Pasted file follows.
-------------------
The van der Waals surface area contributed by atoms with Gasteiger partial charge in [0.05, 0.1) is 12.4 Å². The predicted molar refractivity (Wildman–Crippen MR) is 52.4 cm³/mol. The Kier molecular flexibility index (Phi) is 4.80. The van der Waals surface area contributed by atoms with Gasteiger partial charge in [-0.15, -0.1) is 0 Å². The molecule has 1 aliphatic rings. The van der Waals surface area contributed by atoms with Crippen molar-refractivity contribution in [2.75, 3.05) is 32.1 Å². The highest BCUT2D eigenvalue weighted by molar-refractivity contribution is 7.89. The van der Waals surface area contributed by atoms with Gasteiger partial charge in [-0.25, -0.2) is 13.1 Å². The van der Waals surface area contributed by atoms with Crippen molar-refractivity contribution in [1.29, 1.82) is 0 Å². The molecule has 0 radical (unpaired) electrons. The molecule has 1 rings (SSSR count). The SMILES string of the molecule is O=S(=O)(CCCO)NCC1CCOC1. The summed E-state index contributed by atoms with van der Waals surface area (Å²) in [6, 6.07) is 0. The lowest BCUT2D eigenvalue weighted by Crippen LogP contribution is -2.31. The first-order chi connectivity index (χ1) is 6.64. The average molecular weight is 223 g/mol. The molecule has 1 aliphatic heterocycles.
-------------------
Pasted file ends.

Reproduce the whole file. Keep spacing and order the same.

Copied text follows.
The van der Waals surface area contributed by atoms with Gasteiger partial charge in [0.05, 0.1) is 12.4 Å². The predicted molar refractivity (Wildman–Crippen MR) is 52.4 cm³/mol. The Kier molecular flexibility index (Phi) is 4.80. The van der Waals surface area contributed by atoms with Gasteiger partial charge in [-0.15, -0.1) is 0 Å². The molecule has 1 aliphatic rings. The van der Waals surface area contributed by atoms with Crippen molar-refractivity contribution in [2.75, 3.05) is 32.1 Å². The highest BCUT2D eigenvalue weighted by molar-refractivity contribution is 7.89. The van der Waals surface area contributed by atoms with Gasteiger partial charge in [-0.25, -0.2) is 13.1 Å². The van der Waals surface area contributed by atoms with Crippen molar-refractivity contribution in [1.29, 1.82) is 0 Å². The molecule has 0 radical (unpaired) electrons. The molecule has 1 rings (SSSR count). The SMILES string of the molecule is O=S(=O)(CCCO)NCC1CCOC1. The summed E-state index contributed by atoms with van der Waals surface area (Å²) in [6, 6.07) is 0. The lowest BCUT2D eigenvalue weighted by Crippen LogP contribution is -2.31. The first-order chi connectivity index (χ1) is 6.64. The average molecular weight is 223 g/mol. The molecule has 1 aliphatic heterocycles.